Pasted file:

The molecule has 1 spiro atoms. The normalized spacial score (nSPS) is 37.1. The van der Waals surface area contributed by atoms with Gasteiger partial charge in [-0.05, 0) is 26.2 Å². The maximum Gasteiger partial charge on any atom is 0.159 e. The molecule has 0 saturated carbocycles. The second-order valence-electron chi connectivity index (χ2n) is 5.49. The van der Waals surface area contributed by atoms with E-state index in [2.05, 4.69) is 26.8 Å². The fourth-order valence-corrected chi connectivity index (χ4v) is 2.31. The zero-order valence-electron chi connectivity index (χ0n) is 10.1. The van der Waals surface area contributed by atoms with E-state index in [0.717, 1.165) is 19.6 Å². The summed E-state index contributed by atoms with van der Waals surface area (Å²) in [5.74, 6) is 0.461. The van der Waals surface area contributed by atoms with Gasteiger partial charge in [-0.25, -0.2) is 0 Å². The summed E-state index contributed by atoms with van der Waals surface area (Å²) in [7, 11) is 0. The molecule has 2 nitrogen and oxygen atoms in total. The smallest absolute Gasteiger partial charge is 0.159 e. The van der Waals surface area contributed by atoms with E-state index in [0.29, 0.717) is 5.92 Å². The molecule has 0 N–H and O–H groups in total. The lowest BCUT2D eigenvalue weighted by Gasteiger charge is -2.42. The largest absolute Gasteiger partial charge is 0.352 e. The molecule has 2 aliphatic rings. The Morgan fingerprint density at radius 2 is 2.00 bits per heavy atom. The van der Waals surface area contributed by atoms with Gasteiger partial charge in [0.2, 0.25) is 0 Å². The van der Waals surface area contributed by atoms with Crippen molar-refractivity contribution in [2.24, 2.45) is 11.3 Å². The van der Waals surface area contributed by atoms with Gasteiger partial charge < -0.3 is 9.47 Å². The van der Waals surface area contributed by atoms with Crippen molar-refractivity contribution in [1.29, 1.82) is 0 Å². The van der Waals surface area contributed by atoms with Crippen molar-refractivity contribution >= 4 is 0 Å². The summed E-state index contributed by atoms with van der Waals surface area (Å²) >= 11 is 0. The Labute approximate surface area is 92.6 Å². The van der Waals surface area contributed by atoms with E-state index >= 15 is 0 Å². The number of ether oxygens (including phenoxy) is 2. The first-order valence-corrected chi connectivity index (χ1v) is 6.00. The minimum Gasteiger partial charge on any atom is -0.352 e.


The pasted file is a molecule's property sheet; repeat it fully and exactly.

The molecule has 1 spiro atoms. The normalized spacial score (nSPS) is 37.1. The van der Waals surface area contributed by atoms with Gasteiger partial charge in [-0.05, 0) is 26.2 Å². The maximum Gasteiger partial charge on any atom is 0.159 e. The molecule has 0 saturated carbocycles. The second-order valence-electron chi connectivity index (χ2n) is 5.49. The van der Waals surface area contributed by atoms with E-state index in [2.05, 4.69) is 26.8 Å². The fourth-order valence-corrected chi connectivity index (χ4v) is 2.31. The zero-order valence-electron chi connectivity index (χ0n) is 10.1. The van der Waals surface area contributed by atoms with E-state index in [0.717, 1.165) is 19.6 Å². The summed E-state index contributed by atoms with van der Waals surface area (Å²) in [5.74, 6) is 0.461. The van der Waals surface area contributed by atoms with Gasteiger partial charge in [-0.25, -0.2) is 0 Å². The summed E-state index contributed by atoms with van der Waals surface area (Å²) in [7, 11) is 0. The molecule has 2 nitrogen and oxygen atoms in total. The smallest absolute Gasteiger partial charge is 0.159 e. The van der Waals surface area contributed by atoms with E-state index in [0.29, 0.717) is 5.92 Å². The molecule has 0 N–H and O–H groups in total. The lowest BCUT2D eigenvalue weighted by Gasteiger charge is -2.42. The largest absolute Gasteiger partial charge is 0.352 e. The molecule has 2 aliphatic rings. The Morgan fingerprint density at radius 2 is 2.00 bits per heavy atom. The van der Waals surface area contributed by atoms with Gasteiger partial charge in [0.2, 0.25) is 0 Å². The van der Waals surface area contributed by atoms with Crippen molar-refractivity contribution in [2.24, 2.45) is 11.3 Å². The van der Waals surface area contributed by atoms with Gasteiger partial charge < -0.3 is 9.47 Å². The van der Waals surface area contributed by atoms with Crippen molar-refractivity contribution in [1.29, 1.82) is 0 Å². The van der Waals surface area contributed by atoms with Crippen molar-refractivity contribution >= 4 is 0 Å². The summed E-state index contributed by atoms with van der Waals surface area (Å²) >= 11 is 0. The Labute approximate surface area is 92.6 Å². The van der Waals surface area contributed by atoms with E-state index >= 15 is 0 Å². The number of ether oxygens (including phenoxy) is 2. The first-order valence-corrected chi connectivity index (χ1v) is 6.00. The minimum Gasteiger partial charge on any atom is -0.352 e.